issue 5, year 3

The 6th Consortium meeting

Tartu, February 2018

Members of the CATCH-EyoU consortium gathered in Estonia
The 6th Consortium Meeting and General Assembly were hosted by the University of Tartu. The participants posing in front of the historical main building of the university founded in 1632.
Author: Lorenzo Floresta

 

Members of the CATCH-EyoU consortium gathered in Estonia
Professor Marge Unt, a guest presenter from the Tallinn University, introduced some results of another H2020 project called EXCEPT that investigates youth labour market dynamics in the EU countries and Ukraine.
Author: Signe Opermann

Members of the CATCH-EyoU consortium gathered in Estonia

Acknowledgement: this overview is based on the notes of the meeting taken and contributed by Davide Mazzoni, Iana Tzankova, Antonella Guarino, Cinzia Albanesi, Bruna Zani, Elvira Cicognani, Philipp Jugert, Clara Elisabeth Mikolajczyk, Peter Noack, Vassilis Pavlopulos, Shakuntala Banaji, Veronika Kalmus, Erik Amnå, Lorenzo Floresta and Petr Macek.

The 6th Consortium Meeting and General Assembly of the CATCH-EyoU project was held on February 12-13 in Estonia. The meeting was this time hosted by the University of Tartu and its team from the Institute of Social Studies.

Altogether, 30 consortium members from eight national research teams, two partners from the International Youth Panel, one member of the International Advisory Board of the project and one guest presenter from the H2020 project EXCEPT took part in the two-day meeting and vivid discussions. The meeting incorporated also a session of presentations on the results of the research done within the Work Packages (WP) 3, 5 and 6 addressed to invited stakeholders and journalists from Estonian organizations and media outlets.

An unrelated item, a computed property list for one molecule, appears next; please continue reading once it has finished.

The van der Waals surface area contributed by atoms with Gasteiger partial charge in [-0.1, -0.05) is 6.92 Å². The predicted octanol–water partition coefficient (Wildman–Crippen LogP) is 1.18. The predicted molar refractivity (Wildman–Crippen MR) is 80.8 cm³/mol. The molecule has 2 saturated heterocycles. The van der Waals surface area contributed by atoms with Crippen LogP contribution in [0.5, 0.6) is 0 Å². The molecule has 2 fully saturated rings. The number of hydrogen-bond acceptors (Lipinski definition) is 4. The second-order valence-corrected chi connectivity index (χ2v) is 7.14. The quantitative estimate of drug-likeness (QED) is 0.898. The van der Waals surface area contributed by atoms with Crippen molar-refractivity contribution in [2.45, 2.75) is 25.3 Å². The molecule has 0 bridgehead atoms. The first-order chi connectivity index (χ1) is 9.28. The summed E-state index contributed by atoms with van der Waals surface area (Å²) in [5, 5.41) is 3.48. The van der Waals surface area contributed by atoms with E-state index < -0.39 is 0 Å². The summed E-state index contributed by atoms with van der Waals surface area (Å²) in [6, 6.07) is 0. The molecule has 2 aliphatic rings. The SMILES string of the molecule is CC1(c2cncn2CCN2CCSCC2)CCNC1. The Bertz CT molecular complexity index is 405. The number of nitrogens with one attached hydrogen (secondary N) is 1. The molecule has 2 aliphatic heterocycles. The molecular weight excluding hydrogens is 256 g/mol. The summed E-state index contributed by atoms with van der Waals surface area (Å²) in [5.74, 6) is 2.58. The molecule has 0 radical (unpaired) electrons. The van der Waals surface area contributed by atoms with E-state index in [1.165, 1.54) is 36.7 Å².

Subsequently, the meeting’s agenda included a revised overview of the aims of the theoretical model from the WP2 (lead by Prof. Frosso Motti-Stefanidi and Dr. Shakuntala Banaji). The overarching theoretical model encompasses insights from various documents from all other WPs and seeks to enable a more comprehensive analysis and conceptually rich understanding of the empirical results on “successful” practices of young people’s participation.

The meeting continued with the presentations of the empirical WPs where the research is still in process. The first session in this part of the meeting focused on the active citizenship cases that were selected for an observation-based ethnographic study (WP8, led by Dr. Shakuntala Banaji) conducted in various youth organizations in Sweden, Germany, Estonia, Greece, Portugal, Czech Republic, Italy, and United Kingdom. The next phase of the WP8 involves extensive qualitative and ethnographic work as well as analysis of the collected data. When describing the initiatives taking place in each country, Shakuntala Banaji pointed out that youth organizations approach the EU in very different ways. Their approaches reflect a set of underlying themes such as certain ideologies, power issues, emotions, choices and attitudes that may be, at least to some extent, influenced by funding for youth activities. One of the most interesting results of the WP8 will probably be the typologies of citizenship that bring out the symbiosis between conformism and different forms of activity.

Next set of presentations and discussion focused on the second study still in progress (WP7, led by Prof. Peter Noack and Prof. Petr Macek) on the processes in youth construction of active EU citizenship. The presentations by Prof. Noack and Jan Serek introduced the preliminary results of online survey that was conducted in two waves (in 2016 and 2017) among adolescents and young people in each participating country. The researchers contributing to the WP7 presented the current status of the data from both waves and clarified the details related to preparation of the national reports and cross-national analysis of the longitudinal data. The results will be publicly disseminated in June.